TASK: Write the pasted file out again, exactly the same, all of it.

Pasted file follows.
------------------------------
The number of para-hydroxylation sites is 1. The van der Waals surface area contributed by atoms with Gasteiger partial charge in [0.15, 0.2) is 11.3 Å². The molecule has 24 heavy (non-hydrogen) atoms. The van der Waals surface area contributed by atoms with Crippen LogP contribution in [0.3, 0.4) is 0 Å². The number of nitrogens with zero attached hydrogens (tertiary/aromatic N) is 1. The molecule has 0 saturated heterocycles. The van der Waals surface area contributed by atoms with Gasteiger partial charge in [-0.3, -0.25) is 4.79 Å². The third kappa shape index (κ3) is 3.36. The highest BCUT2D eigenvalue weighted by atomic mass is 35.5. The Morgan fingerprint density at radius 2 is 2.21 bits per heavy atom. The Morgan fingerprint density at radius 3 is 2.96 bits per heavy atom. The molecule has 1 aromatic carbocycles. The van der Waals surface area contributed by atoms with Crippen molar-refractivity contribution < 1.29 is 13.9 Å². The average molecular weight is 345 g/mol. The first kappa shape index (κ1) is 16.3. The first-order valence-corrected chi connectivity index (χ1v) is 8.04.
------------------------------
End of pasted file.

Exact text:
The number of para-hydroxylation sites is 1. The van der Waals surface area contributed by atoms with Gasteiger partial charge in [0.15, 0.2) is 11.3 Å². The molecule has 24 heavy (non-hydrogen) atoms. The van der Waals surface area contributed by atoms with Crippen LogP contribution in [0.3, 0.4) is 0 Å². The number of nitrogens with zero attached hydrogens (tertiary/aromatic N) is 1. The molecule has 0 saturated heterocycles. The van der Waals surface area contributed by atoms with Gasteiger partial charge in [-0.3, -0.25) is 4.79 Å². The third kappa shape index (κ3) is 3.36. The highest BCUT2D eigenvalue weighted by atomic mass is 35.5. The Morgan fingerprint density at radius 2 is 2.21 bits per heavy atom. The Morgan fingerprint density at radius 3 is 2.96 bits per heavy atom. The molecule has 1 aromatic carbocycles. The van der Waals surface area contributed by atoms with Crippen molar-refractivity contribution < 1.29 is 13.9 Å². The average molecular weight is 345 g/mol. The first kappa shape index (κ1) is 16.3. The first-order valence-corrected chi connectivity index (χ1v) is 8.04.